Academic journal article NBER Reporter

Industrial Organization

Academic journal article NBER Reporter

Industrial Organization

Article excerpt

Nancy L. Rose [*]

The NBER's Program on Industrial Organization (IO) celebrates its tenth anniversary this year. The program has grown to include 34 members who are engaged in research on a wide range of topics. Rather than attempting an exhaustive review of program activity, this report provides an overview of the most active research areas since the last program report in 1997. These areas include e-commerce, restructured electricity markets, firm behavior in oligopoly markets, and the organization of firms and vertical relationships. Reviews of the substantial body of research on technology and technical change are deferred to reports of the NBER's Program on Productivity and Technological Change and the NBER's Working Group on Industrial Technology and Productivity. The NBER website http://www.nber.org/programs/io/io.htm1 contains links to the full body of research done under the auspices of this and other NBER research programs.

E-Commerce Initiative

The NBER sponsored a yearlong research project on the organizational and competitive implications of e-commerce. The results of that project, which was organized by Garth Saloner and Severin Borenstein, were discussed at a two-day meeting in January 2001. The following month, key findings were showcased at an industry/academic conference held at Stanford University. This project focused on three themes: the impact of electronically mediated commerce on vertical relationships between firms; the effect of e-commerce on pricing behavior; and Internet auction performance. Later this year, the Journal of Industrial Economics will publish major results from this project in a special volume edited by NBER Faculty Research Fellow David Genesove. This project complements other work done by NBER associates on the development, use, and impact of e-commerce. [1]

Vertical Relations between Firms

Work by Luis Garicano and Steven N. Kaplan suggests that Internet-based transactions between firms may yield substantial efficiencies and improve matching of buyers and sellers. [2] But complex vertical relationships that have developed among manufacturers or vendors and their downstream retailers may impede the diffusion of Internet-based technologies. Robert H. Gertner and Robert Stillman find that apparel vendors that were vertically integrated into retailing before the development of the Internet were first to develop Internet retail sites for their products. Those retailers that sold primarily through department stores were slower to move online, and their Internet sites were less functional. [3] Gertner and Stillman attribute these differences to the demands of managing vertical relationships. Dennis W. Carlton and Judith A. Chevalier conclude that manufacturers in the fragrance and DVD markets carefully control online retail sales of those products that may be most susceptible to "free riding" on the promotional efforts of individual retailers. These manufacturers make sure that Internet sites price their products relatively high to mitigate adverse effects on other sales outlets. [4]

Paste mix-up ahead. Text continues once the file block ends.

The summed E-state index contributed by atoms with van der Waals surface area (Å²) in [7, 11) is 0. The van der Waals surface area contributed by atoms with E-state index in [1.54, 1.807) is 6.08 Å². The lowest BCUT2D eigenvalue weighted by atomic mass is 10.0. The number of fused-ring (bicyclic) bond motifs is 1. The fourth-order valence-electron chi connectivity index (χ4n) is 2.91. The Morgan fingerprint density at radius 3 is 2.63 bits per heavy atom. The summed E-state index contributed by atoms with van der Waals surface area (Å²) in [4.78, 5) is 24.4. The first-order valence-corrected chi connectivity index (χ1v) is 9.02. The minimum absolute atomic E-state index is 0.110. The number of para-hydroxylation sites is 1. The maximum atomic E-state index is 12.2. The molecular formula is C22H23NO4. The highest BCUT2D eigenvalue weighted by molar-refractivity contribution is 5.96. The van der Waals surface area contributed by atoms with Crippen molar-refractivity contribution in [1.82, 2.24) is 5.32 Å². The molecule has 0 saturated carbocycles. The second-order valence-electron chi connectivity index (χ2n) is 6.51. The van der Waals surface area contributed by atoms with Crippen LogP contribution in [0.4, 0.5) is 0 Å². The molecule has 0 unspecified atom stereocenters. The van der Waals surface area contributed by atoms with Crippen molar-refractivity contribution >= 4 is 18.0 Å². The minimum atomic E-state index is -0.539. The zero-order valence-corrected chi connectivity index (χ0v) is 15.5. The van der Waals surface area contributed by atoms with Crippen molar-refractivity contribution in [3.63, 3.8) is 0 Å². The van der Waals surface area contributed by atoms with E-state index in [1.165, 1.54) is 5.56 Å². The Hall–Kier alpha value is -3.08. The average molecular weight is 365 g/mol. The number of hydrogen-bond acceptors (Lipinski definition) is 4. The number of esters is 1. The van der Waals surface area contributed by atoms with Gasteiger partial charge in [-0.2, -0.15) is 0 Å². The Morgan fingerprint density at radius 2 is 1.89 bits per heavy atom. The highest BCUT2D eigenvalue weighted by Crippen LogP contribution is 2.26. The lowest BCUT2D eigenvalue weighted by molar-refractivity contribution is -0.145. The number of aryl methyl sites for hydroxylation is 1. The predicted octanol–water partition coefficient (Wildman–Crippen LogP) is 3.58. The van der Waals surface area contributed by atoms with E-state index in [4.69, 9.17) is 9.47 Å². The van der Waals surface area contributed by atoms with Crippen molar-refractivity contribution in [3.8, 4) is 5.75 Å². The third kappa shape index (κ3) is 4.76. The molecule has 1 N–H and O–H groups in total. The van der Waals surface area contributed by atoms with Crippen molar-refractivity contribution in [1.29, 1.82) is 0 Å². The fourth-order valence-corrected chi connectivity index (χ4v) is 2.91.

Competition and Price Effects

In the early days of e-commerce, many analysts predicted that Internet competition would reduce both price levels and price dispersion for goods marketed online. Austan Goolsbee shows that PC buyers perceive online sellers to be effective competitors of local retailers and respond to high local PC prices by shifting demand to those online sellers. [5] Even when sales are transacted locally, Internet technologies may reduce consumer prices. Fiona M. Scott Morton, Florian Zettelmeyer, and Jorge Silva Risso report that consumers who used an online auto referral service saved an average of about 2 percent on the purchase price of a new car, relative to those who purchased without a referral. [6] Goolsbee and Jeffrey R. Brown find that the introduction of Internet comparison-shopping sites for life insurance is associated with significant decreases in the prices of these policies. …

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